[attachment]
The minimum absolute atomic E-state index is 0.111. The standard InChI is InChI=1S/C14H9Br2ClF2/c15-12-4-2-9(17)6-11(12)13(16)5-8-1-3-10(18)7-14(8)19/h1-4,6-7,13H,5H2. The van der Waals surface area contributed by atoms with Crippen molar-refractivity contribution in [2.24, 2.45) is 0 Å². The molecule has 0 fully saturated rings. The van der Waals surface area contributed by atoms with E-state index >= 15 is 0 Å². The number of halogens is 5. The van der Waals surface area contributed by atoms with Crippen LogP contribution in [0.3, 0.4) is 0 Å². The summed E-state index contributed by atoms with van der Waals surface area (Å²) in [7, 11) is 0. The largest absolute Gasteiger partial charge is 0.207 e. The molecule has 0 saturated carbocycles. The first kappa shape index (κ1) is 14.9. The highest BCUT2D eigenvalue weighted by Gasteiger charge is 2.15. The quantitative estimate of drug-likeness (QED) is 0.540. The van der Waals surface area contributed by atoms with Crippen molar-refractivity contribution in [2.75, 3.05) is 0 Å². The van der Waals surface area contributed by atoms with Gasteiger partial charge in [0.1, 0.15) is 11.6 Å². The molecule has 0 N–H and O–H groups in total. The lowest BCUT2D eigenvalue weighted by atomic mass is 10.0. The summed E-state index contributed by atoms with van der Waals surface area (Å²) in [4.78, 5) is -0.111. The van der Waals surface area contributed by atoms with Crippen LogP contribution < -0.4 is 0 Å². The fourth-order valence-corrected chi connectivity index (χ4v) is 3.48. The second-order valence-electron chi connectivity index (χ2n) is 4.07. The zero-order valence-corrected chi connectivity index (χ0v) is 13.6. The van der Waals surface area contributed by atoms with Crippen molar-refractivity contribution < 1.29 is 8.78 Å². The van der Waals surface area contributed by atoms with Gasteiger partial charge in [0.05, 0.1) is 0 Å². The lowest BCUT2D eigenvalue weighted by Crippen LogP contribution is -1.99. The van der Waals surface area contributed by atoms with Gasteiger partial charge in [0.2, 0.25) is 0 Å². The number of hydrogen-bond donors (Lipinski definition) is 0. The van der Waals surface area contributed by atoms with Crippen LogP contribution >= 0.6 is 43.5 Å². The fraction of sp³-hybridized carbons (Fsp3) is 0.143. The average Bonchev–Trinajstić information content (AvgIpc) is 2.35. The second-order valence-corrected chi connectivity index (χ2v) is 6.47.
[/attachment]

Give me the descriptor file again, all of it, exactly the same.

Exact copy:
The minimum absolute atomic E-state index is 0.111. The standard InChI is InChI=1S/C14H9Br2ClF2/c15-12-4-2-9(17)6-11(12)13(16)5-8-1-3-10(18)7-14(8)19/h1-4,6-7,13H,5H2. The van der Waals surface area contributed by atoms with Crippen molar-refractivity contribution in [2.24, 2.45) is 0 Å². The molecule has 0 fully saturated rings. The van der Waals surface area contributed by atoms with E-state index >= 15 is 0 Å². The number of halogens is 5. The van der Waals surface area contributed by atoms with Crippen LogP contribution in [0.3, 0.4) is 0 Å². The summed E-state index contributed by atoms with van der Waals surface area (Å²) in [7, 11) is 0. The largest absolute Gasteiger partial charge is 0.207 e. The molecule has 0 saturated carbocycles. The first kappa shape index (κ1) is 14.9. The highest BCUT2D eigenvalue weighted by Gasteiger charge is 2.15. The quantitative estimate of drug-likeness (QED) is 0.540. The van der Waals surface area contributed by atoms with Crippen molar-refractivity contribution in [2.75, 3.05) is 0 Å². The van der Waals surface area contributed by atoms with Gasteiger partial charge in [0.1, 0.15) is 11.6 Å². The molecule has 0 N–H and O–H groups in total. The lowest BCUT2D eigenvalue weighted by atomic mass is 10.0. The summed E-state index contributed by atoms with van der Waals surface area (Å²) in [4.78, 5) is -0.111. The van der Waals surface area contributed by atoms with Crippen LogP contribution < -0.4 is 0 Å². The fourth-order valence-corrected chi connectivity index (χ4v) is 3.48. The second-order valence-electron chi connectivity index (χ2n) is 4.07. The zero-order valence-corrected chi connectivity index (χ0v) is 13.6. The van der Waals surface area contributed by atoms with Crippen molar-refractivity contribution < 1.29 is 8.78 Å². The van der Waals surface area contributed by atoms with Gasteiger partial charge in [0.05, 0.1) is 0 Å². The lowest BCUT2D eigenvalue weighted by Crippen LogP contribution is -1.99. The van der Waals surface area contributed by atoms with Gasteiger partial charge in [0.2, 0.25) is 0 Å². The number of hydrogen-bond donors (Lipinski definition) is 0. The van der Waals surface area contributed by atoms with Crippen LogP contribution >= 0.6 is 43.5 Å². The fraction of sp³-hybridized carbons (Fsp3) is 0.143. The average Bonchev–Trinajstić information content (AvgIpc) is 2.35. The second-order valence-corrected chi connectivity index (χ2v) is 6.47.